Meet Engineer who quit job to venture into lucrative chilli farming – The Star Kenya

A mechanical and automobile engineer who quit his job to do large scale farming on chillies in Gem Siaya County has become the first beneficiary of the launched cargo export flight at the Kisumu International Airport.
Kenya Airways airlifted 1.8 tonnes of dress green chillies to the outside world on Saturday.
Balminder Singh Sokhi, worked for three at sugar factories but had to quit due to continuous delays in payments.
He was reconditioning engines and noted that since the Japanese market had invaded Africa with second-hand engines, it brought his business down.
Sokhi noted that after his business was down, he decided to sell his machines. A friend from the UK called and told him to export chillies for him in the UK and that’s how he started the business.
His farm is located in Gem Sub County in Nyabeda village along Kisumu Busia Road.
He has currently put four hectares of land under green chilli (Demon F1) and has been exporting them for the last three months to the Jomo Kenyatta International Airport (JKIA) for export before the introduction of the cargo flight at the Kisumu International Airport.
Sokhi noted that the launched cargo flight in Kisumu was a game-changer within the region and investors must take advantage of the development to export more fresh produce.
He noted that Green chilli enjoys a huge market in Europe because of the Indian restaurant in those countries and he is ready to assist farmers in the region who are ready to embrace chilli farming and buy from them for export.
He added, “I urge farmers in this region who have got farms lying idle, to contact us. They can go through us and make this place a booming potential”.
Sokhi noted that the biggest advantage is that whatever he harvest of the green chillies (1200 to 1500kg), it’s all exported because of the huge market in Europe.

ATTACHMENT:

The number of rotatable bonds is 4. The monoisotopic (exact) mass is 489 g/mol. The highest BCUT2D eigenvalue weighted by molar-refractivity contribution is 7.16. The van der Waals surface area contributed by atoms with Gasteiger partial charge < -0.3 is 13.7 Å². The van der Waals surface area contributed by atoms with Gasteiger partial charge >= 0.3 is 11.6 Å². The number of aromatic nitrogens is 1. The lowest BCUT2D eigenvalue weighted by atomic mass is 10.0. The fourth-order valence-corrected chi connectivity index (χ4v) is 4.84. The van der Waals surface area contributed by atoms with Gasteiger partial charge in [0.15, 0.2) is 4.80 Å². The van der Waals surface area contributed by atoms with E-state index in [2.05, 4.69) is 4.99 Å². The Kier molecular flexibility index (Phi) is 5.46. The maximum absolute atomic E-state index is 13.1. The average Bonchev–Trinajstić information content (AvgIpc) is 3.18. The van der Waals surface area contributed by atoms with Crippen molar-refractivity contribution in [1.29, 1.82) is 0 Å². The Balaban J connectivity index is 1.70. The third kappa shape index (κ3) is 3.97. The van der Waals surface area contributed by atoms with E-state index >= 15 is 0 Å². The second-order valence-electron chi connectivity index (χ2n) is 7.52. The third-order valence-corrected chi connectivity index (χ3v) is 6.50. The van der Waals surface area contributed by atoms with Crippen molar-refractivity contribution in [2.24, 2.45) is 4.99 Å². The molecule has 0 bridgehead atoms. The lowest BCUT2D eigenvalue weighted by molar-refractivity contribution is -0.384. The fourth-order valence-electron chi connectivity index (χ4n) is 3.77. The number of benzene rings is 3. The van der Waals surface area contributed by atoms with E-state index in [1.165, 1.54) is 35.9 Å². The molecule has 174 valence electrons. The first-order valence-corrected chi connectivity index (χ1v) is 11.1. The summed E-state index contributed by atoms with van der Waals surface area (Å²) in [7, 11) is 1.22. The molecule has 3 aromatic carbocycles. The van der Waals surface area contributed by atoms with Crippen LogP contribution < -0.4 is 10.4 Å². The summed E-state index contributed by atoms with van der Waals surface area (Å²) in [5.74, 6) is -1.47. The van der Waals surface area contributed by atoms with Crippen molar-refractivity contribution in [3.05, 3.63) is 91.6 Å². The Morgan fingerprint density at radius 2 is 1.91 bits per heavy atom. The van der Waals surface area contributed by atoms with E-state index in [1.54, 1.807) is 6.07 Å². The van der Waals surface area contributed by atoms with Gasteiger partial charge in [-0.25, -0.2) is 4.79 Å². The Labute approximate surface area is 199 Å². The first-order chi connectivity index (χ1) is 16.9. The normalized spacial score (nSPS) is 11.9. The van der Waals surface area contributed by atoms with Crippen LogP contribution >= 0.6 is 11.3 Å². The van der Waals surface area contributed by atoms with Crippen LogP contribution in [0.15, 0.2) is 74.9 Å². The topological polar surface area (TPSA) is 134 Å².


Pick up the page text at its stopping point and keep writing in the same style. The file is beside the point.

He further stated that there was a lot of potential for the product within the area because of the fertile soil, which is red soil and does not retain water because chillies don’t need a lot of it.
“Planting chillies does not require much. Here on the farm, we have the drip system which is the main key to the volumes you get. We have storage for water also.”
On challenges, he said they have pests that affect the chillies but are always controlled.
He however noted he is working closely with officials from Kenya Health Plant Inspectorate Services (KEPHIS) to ensure standards of the products are met.
The large scale farmer stated that KEPHIS visits the farm once or twice a month to inspect what they are doing and whether they are complying with the rules and regulations.
“The plan we have is according to KEPHIS and that is what we follow, that’s where we get the quality for export. They also do audits to ensure that we have complied with the required standards”.
To meet the standard
To be able to meet the standard by the time the chillies are being exported, he said by the time they are harvesting, a refrigerated truck is always ready at the farm.
“What we normally do is that after harvesting, because we already have employees in charge of documentations and Kgs, they take the harvested chillies to the weighing machine, note it down and immediately put them in the refrigerated truck. It’s a perishable product and has to be within the temperatures of 8-10 degrees”.
“Before the launch of the cargo flight from Kisumu, we used to take it to KIRDI in Kisumu, a government infrastructure which was introduced years ago, where we do sorting and reading before they are transported to JKIA.”
However on red chillies also at the farm, Sokhi noted that they dry them in the direct sun.
“We have options to keep it for three to four months or we mill it down to powder or make it to flake and then just store it.”
Last year, the national government allocated Sh1.2 billion to expand Kisumu International Airport.
The airport has been expanded to encompass a cargo handling and cold storage facility through a public-private partnership.
-Edited by B. Marita
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